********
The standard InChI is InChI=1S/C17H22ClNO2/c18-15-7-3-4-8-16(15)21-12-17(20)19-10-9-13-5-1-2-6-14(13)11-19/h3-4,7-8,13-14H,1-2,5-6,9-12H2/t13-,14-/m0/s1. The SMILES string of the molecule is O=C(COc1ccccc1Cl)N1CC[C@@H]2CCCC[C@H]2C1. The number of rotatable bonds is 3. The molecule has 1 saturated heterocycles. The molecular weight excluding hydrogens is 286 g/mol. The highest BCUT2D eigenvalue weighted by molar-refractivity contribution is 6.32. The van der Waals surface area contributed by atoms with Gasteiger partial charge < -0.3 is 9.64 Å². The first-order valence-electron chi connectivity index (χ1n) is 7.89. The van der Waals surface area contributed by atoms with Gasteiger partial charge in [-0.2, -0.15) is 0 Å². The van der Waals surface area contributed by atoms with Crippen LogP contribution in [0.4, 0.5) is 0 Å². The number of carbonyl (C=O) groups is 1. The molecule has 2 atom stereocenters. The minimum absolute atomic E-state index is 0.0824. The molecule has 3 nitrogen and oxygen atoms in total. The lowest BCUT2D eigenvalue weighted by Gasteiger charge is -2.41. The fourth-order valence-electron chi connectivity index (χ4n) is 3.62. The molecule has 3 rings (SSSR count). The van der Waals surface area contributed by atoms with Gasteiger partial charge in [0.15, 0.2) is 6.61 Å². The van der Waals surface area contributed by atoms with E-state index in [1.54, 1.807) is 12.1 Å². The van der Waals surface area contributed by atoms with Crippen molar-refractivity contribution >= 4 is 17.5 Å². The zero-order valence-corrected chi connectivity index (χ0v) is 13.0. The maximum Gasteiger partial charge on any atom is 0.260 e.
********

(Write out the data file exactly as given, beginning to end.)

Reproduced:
The standard InChI is InChI=1S/C17H22ClNO2/c18-15-7-3-4-8-16(15)21-12-17(20)19-10-9-13-5-1-2-6-14(13)11-19/h3-4,7-8,13-14H,1-2,5-6,9-12H2/t13-,14-/m0/s1. The SMILES string of the molecule is O=C(COc1ccccc1Cl)N1CC[C@@H]2CCCC[C@H]2C1. The number of rotatable bonds is 3. The molecule has 1 saturated heterocycles. The molecular weight excluding hydrogens is 286 g/mol. The highest BCUT2D eigenvalue weighted by molar-refractivity contribution is 6.32. The van der Waals surface area contributed by atoms with Gasteiger partial charge < -0.3 is 9.64 Å². The first-order valence-electron chi connectivity index (χ1n) is 7.89. The van der Waals surface area contributed by atoms with Gasteiger partial charge in [-0.2, -0.15) is 0 Å². The van der Waals surface area contributed by atoms with Crippen LogP contribution in [0.4, 0.5) is 0 Å². The number of carbonyl (C=O) groups is 1. The molecule has 2 atom stereocenters. The minimum absolute atomic E-state index is 0.0824. The molecule has 3 nitrogen and oxygen atoms in total. The lowest BCUT2D eigenvalue weighted by Gasteiger charge is -2.41. The fourth-order valence-electron chi connectivity index (χ4n) is 3.62. The molecule has 3 rings (SSSR count). The van der Waals surface area contributed by atoms with Gasteiger partial charge in [0.15, 0.2) is 6.61 Å². The van der Waals surface area contributed by atoms with E-state index in [1.54, 1.807) is 12.1 Å². The van der Waals surface area contributed by atoms with Crippen molar-refractivity contribution >= 4 is 17.5 Å². The zero-order valence-corrected chi connectivity index (χ0v) is 13.0. The maximum Gasteiger partial charge on any atom is 0.260 e.